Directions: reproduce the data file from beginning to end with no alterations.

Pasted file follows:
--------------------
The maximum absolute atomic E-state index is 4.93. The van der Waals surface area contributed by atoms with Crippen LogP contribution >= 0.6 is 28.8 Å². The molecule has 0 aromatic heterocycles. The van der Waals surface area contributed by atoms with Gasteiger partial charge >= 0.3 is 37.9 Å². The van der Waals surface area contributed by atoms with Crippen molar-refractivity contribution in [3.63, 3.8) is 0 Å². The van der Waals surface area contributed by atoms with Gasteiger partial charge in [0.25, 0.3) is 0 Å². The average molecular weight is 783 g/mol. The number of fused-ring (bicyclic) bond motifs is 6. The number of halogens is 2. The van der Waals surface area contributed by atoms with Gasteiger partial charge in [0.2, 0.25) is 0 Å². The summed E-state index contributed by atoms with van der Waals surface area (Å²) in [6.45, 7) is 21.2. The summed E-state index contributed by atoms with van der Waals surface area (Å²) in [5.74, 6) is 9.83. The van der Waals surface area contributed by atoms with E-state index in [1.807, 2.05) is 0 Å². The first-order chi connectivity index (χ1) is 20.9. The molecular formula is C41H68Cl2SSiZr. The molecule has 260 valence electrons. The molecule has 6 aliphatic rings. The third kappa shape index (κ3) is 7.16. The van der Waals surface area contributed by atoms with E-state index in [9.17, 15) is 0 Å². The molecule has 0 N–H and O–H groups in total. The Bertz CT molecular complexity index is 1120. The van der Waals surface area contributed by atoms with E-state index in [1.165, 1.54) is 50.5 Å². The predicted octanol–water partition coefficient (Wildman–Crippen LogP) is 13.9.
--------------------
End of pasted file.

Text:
The maximum absolute atomic E-state index is 4.93. The van der Waals surface area contributed by atoms with Crippen LogP contribution >= 0.6 is 28.8 Å². The molecule has 0 aromatic heterocycles. The van der Waals surface area contributed by atoms with Gasteiger partial charge >= 0.3 is 37.9 Å². The van der Waals surface area contributed by atoms with Crippen molar-refractivity contribution in [3.63, 3.8) is 0 Å². The van der Waals surface area contributed by atoms with Gasteiger partial charge in [0.25, 0.3) is 0 Å². The average molecular weight is 783 g/mol. The number of fused-ring (bicyclic) bond motifs is 6. The number of halogens is 2. The van der Waals surface area contributed by atoms with Gasteiger partial charge in [0.2, 0.25) is 0 Å². The summed E-state index contributed by atoms with van der Waals surface area (Å²) in [6.45, 7) is 21.2. The summed E-state index contributed by atoms with van der Waals surface area (Å²) in [5.74, 6) is 9.83. The van der Waals surface area contributed by atoms with E-state index in [1.807, 2.05) is 0 Å². The first-order chi connectivity index (χ1) is 20.9. The molecular formula is C41H68Cl2SSiZr. The molecule has 260 valence electrons. The molecule has 6 aliphatic rings. The third kappa shape index (κ3) is 7.16. The van der Waals surface area contributed by atoms with E-state index in [9.17, 15) is 0 Å². The molecule has 0 N–H and O–H groups in total. The Bertz CT molecular complexity index is 1120. The van der Waals surface area contributed by atoms with E-state index in [1.165, 1.54) is 50.5 Å². The predicted octanol–water partition coefficient (Wildman–Crippen LogP) is 13.9.